The United States' foreign trade deficit narrowed last month to its lowest level in more than four years, despite a visible rebound in oil imports, the government reported yesterday.
Commerce Department figures showed imports exceeded exports by $1.06 billion in August -- down from a $1.85 billion deficit in July and the smallest red-ink figure since May, 1976.
Moreover, the improvement came despite a pickup in U.S. purchases of foreign petroleum, which bounced upward by 8.1 percent in dollar terms -- or 6.2 percent in volume -- after plunging sharply in July.
The decline in the deficit marked the third month in a row that the red-ink figure has shrunk. As late as last May, the deficit still was $3.9 billion. It fell to $2.28 billion in June before narrowing further in July. Commerce Secretary Phillip M. Klutznick issued a statement predicting that the trade deficit for all of 1980 would end up "no greater than -- and perhaps $2 billion to $3 billion below"-- the $37.29 billion red-ink figure of 1979.
Klutznick noted that many economists -- including some in the Carter administration -- had forecast that the deficit would climb sharply higher this year because of skyrocketing crude oil prices.
However, increased conservation -- and a resulting drop in import levels -- apparently have altered that prospect.
Encouraging to economists was that the improvement in the trade balance stemmed primarily from another increase in American exports, which surged $1.05 billion or 5.7 percent in August to $19.10 billion -- from $18.08 billion in July.
The sharp boost in exports was spread throughout the major categories and industries the department surveys each month, with especially heavy shipments of wheat and other agricultural commodities. s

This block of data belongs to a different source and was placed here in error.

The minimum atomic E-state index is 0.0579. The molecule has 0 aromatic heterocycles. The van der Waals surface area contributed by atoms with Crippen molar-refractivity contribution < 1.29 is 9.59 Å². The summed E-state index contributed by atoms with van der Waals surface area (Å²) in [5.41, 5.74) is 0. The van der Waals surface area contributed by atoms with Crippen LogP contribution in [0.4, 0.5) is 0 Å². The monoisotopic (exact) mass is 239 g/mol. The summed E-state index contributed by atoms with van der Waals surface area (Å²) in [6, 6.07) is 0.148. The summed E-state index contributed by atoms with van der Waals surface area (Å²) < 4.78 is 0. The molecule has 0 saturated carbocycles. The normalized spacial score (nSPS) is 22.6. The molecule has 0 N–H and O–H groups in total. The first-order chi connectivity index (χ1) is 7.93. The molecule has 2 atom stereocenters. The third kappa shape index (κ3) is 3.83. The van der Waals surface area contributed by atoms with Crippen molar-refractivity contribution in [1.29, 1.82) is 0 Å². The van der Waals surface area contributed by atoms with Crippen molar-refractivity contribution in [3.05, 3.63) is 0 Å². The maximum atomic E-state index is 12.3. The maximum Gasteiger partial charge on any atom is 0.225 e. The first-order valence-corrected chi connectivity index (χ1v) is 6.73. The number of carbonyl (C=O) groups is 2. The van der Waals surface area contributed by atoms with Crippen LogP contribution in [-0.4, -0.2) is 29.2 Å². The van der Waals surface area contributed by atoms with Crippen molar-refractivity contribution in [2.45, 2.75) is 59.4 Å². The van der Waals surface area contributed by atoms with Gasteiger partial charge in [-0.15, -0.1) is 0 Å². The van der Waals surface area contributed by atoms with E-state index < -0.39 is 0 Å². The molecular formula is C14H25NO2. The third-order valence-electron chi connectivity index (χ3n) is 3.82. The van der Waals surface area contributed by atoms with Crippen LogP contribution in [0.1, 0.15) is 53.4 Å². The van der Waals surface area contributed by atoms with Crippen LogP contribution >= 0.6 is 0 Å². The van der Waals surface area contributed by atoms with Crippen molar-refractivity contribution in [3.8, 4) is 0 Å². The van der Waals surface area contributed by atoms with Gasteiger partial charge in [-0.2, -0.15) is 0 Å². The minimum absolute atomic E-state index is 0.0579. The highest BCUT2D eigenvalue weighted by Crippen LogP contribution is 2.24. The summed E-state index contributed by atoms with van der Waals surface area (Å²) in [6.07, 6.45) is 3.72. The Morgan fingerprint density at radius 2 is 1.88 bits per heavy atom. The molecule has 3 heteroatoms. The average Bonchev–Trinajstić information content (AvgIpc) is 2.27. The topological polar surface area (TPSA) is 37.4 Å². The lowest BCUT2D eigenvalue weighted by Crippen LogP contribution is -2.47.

Export levels had declined 3 percent in July after rising 5.5 percent in June. American sales overseas have turned in a mixed performance over the first eight months of this year. Yesterday's figures showed across-the-board gains.
The import figures reflected a decline in U.S. purchases of foreign-produced autos, including those from Canada.
Yesterday's statistics were compiled on the new "C.I.F." method of calculation, which includes the cost of the goods.
A new law pushed through Congress by Senate conservatives prohibits the department from reporting imports on the traditional basis for another 48 hours. The trade deficit appears worse under the new calculations.
The latest figures brought the cumulative trade deficit for the first eight months of this year to $24.51 billion, compared with a $23.36 billion red-ink figure at this time in 1979.
U.S. exports have been rising sharply for two reasons: The relatively low value of the dollar on foreign exchange markets has made them more competitive, and faster growth in Europe and Japan has made them more eager to import.
Despite the increase in oil imports last month, American purchases of foreign petroleum remained at relatively low levels in August, rising to 186,346 million barrels of foreign oil. At its peak last February, the total was 256,812 million.